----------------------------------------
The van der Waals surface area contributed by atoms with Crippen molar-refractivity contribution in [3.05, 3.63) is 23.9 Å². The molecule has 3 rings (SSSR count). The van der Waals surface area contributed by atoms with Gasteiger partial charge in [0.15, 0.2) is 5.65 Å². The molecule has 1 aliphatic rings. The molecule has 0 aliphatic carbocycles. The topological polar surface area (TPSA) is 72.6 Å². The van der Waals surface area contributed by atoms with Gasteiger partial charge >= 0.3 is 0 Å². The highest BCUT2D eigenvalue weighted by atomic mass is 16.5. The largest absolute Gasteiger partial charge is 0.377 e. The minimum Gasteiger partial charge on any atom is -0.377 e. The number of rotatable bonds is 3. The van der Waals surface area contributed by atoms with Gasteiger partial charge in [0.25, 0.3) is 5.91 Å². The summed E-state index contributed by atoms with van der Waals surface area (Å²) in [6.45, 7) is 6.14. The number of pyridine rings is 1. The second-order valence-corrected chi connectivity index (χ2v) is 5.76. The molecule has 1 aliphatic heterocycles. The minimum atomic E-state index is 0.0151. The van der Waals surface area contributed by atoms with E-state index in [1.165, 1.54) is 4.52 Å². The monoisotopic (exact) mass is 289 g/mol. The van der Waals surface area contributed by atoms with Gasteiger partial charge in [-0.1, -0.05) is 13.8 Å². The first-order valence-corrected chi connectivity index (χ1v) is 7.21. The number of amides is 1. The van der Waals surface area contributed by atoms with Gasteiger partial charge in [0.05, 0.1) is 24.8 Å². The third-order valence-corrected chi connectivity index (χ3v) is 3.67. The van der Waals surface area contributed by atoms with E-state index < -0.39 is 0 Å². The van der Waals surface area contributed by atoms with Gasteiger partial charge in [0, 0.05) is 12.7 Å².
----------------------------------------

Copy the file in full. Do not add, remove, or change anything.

The van der Waals surface area contributed by atoms with Crippen molar-refractivity contribution in [3.05, 3.63) is 23.9 Å². The molecule has 3 rings (SSSR count). The van der Waals surface area contributed by atoms with Gasteiger partial charge in [0.15, 0.2) is 5.65 Å². The molecule has 1 aliphatic rings. The molecule has 0 aliphatic carbocycles. The topological polar surface area (TPSA) is 72.6 Å². The van der Waals surface area contributed by atoms with Gasteiger partial charge >= 0.3 is 0 Å². The highest BCUT2D eigenvalue weighted by atomic mass is 16.5. The largest absolute Gasteiger partial charge is 0.377 e. The minimum Gasteiger partial charge on any atom is -0.377 e. The number of rotatable bonds is 3. The van der Waals surface area contributed by atoms with Gasteiger partial charge in [0.25, 0.3) is 5.91 Å². The summed E-state index contributed by atoms with van der Waals surface area (Å²) in [6.45, 7) is 6.14. The number of pyridine rings is 1. The second-order valence-corrected chi connectivity index (χ2v) is 5.76. The molecule has 1 aliphatic heterocycles. The minimum atomic E-state index is 0.0151. The van der Waals surface area contributed by atoms with E-state index in [1.165, 1.54) is 4.52 Å². The monoisotopic (exact) mass is 289 g/mol. The van der Waals surface area contributed by atoms with Gasteiger partial charge in [-0.1, -0.05) is 13.8 Å². The first-order valence-corrected chi connectivity index (χ1v) is 7.21. The number of amides is 1. The van der Waals surface area contributed by atoms with Gasteiger partial charge in [0.05, 0.1) is 24.8 Å². The third-order valence-corrected chi connectivity index (χ3v) is 3.67. The van der Waals surface area contributed by atoms with E-state index < -0.39 is 0 Å². The van der Waals surface area contributed by atoms with Gasteiger partial charge in [0, 0.05) is 12.7 Å².